Companies offering DNA alcohol intolerance tests

A few different DNA testing companies offer this type of genetic alcohol intolerance testing, and they are all based on the same scientific reasoning.

Genovate

Genovate is accredited by a wide range of governmental and medical bodies for its DNA-testing services and uses high-resolution DNA testing to ensure the reliability of the results. Each test is run twice to ensure the reliability of the results.

Their DNA-based alcohol intolerance test costs $149 and looks at mutations in both the ADH and ALDH genes that signify a genetic predisposition to alcohol intolerance, and they ship internationally. When you receive your kit, you take a sample of your DNA using a buccal swab, which you then ship back to Genovate using the enclosed return envelope. You will receive your results in your online account as soon as they are ready.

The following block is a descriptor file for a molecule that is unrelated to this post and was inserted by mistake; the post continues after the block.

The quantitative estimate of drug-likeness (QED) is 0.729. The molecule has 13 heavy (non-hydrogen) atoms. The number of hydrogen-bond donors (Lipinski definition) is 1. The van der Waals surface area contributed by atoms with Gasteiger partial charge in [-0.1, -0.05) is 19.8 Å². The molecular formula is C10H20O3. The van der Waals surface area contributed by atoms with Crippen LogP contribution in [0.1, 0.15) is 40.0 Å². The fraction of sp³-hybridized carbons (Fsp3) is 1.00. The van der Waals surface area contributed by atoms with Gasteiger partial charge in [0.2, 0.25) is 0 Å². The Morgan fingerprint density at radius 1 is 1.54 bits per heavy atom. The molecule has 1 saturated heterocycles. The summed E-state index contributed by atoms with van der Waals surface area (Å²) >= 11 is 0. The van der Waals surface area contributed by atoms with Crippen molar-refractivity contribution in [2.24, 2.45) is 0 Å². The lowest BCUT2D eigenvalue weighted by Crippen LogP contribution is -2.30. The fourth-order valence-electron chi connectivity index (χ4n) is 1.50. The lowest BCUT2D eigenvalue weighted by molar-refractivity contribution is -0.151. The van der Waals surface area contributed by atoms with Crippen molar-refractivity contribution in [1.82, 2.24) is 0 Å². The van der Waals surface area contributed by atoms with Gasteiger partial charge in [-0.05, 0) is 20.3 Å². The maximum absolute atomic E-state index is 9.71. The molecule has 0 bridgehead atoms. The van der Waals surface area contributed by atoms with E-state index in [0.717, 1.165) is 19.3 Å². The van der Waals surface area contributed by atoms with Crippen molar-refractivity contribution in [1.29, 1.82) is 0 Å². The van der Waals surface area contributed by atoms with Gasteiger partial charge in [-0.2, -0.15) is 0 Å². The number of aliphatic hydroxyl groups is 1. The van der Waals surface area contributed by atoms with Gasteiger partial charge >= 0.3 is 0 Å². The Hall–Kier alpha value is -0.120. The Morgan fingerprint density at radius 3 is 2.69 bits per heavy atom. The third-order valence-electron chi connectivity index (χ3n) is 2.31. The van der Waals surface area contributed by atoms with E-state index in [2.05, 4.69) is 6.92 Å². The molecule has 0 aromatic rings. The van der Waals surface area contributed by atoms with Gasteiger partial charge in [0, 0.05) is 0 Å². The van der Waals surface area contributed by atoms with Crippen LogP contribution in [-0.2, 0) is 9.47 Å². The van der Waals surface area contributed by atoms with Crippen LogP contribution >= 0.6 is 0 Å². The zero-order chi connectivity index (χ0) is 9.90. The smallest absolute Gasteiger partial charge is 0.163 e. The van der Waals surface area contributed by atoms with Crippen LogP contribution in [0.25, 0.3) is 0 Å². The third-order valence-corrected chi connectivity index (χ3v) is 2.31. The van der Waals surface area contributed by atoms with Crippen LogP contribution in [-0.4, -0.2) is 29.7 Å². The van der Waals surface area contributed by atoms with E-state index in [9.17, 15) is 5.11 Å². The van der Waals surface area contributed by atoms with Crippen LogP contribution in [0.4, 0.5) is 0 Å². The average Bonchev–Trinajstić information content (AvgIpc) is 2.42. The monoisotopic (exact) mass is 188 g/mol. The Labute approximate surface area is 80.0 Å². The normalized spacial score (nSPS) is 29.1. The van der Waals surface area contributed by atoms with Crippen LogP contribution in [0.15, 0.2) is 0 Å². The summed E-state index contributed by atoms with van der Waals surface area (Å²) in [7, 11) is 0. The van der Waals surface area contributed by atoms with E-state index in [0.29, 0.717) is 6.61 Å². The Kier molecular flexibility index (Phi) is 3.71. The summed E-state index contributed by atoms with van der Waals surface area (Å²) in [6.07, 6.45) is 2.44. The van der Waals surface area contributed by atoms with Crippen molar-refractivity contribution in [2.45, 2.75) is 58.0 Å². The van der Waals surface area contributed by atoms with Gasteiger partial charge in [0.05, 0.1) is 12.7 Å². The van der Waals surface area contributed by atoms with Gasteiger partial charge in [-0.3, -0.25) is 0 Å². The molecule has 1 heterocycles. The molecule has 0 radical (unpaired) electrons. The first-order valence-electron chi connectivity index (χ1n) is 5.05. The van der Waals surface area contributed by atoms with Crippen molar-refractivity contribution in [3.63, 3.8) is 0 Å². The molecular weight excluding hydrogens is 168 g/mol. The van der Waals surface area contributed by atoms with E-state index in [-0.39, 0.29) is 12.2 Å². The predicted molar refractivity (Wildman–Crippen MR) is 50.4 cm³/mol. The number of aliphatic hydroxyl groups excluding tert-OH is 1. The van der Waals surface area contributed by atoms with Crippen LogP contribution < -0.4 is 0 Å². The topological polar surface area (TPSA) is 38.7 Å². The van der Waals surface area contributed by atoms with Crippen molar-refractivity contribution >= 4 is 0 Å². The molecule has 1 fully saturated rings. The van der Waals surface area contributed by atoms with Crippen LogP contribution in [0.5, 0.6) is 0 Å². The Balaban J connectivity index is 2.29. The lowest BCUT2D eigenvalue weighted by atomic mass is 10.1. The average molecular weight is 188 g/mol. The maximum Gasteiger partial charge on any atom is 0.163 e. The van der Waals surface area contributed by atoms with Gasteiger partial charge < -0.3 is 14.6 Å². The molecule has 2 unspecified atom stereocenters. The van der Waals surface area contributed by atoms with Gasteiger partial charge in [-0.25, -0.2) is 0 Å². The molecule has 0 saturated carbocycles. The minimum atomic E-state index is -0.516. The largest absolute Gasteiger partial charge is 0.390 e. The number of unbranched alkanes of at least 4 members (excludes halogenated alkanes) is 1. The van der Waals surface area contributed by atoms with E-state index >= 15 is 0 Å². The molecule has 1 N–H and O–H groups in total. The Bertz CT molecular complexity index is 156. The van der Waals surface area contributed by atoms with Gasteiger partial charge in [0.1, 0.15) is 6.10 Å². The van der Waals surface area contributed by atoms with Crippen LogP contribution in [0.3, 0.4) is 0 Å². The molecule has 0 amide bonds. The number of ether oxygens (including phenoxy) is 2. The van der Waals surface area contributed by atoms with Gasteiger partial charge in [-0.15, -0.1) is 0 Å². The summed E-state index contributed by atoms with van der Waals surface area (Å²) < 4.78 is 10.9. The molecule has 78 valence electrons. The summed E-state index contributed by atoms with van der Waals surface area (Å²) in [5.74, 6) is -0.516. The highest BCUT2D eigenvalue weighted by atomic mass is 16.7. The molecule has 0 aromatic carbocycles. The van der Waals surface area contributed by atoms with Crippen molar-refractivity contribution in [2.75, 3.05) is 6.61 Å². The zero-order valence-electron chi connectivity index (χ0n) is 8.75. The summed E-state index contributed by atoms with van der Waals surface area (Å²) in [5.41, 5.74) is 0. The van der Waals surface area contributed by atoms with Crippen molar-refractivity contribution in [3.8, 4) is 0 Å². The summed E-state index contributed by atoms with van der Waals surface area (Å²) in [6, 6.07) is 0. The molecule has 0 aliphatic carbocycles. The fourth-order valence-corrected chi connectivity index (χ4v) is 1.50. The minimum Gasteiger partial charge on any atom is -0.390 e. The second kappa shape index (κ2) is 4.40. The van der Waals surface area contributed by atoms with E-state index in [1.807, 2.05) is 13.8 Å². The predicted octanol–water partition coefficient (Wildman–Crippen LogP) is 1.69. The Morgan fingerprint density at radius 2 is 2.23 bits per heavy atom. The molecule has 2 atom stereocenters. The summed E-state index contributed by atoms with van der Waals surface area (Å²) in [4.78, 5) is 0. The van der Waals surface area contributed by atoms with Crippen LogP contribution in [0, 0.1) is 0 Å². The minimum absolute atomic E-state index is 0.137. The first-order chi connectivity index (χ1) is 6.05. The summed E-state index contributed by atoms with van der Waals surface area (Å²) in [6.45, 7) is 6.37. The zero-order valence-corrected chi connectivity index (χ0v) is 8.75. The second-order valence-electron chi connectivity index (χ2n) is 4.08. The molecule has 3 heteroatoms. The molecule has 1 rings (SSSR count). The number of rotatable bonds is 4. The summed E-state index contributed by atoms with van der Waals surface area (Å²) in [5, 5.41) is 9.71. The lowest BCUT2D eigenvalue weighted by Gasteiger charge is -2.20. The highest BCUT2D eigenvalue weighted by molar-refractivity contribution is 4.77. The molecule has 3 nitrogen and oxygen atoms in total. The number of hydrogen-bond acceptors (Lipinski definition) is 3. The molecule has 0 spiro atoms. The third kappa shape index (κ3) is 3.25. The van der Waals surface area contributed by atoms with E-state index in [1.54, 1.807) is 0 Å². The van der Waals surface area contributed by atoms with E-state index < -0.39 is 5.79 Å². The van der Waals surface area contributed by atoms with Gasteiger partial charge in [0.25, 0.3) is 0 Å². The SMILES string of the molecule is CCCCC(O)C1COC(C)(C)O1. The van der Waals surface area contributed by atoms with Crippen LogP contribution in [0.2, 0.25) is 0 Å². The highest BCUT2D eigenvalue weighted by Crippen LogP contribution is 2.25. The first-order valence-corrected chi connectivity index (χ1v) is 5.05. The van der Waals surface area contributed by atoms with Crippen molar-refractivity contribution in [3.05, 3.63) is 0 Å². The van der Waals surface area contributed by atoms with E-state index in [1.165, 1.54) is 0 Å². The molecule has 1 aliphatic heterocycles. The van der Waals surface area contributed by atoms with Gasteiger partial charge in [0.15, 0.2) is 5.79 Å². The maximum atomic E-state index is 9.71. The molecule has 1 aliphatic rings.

Lifebrain

Lifebrain is an Italian laboratory specializing in health and wellness DNA-testing, and they have particular expertise in the food and environmental sectors.

Their DNA-based alcohol intolerance test is slightly different in that it also looks at alcohol sensitivity. In your test results, you will receive your genetic predisposition to alcohol intolerance based on the variations in the ADH and ALDH genes. You will also receive results that demonstrate how efficient your overall alcohol metabolism is. People who have a more efficient alcohol metabolism are less likely to feel the effects of alcohol as quickly, including the adverse hangover side effects.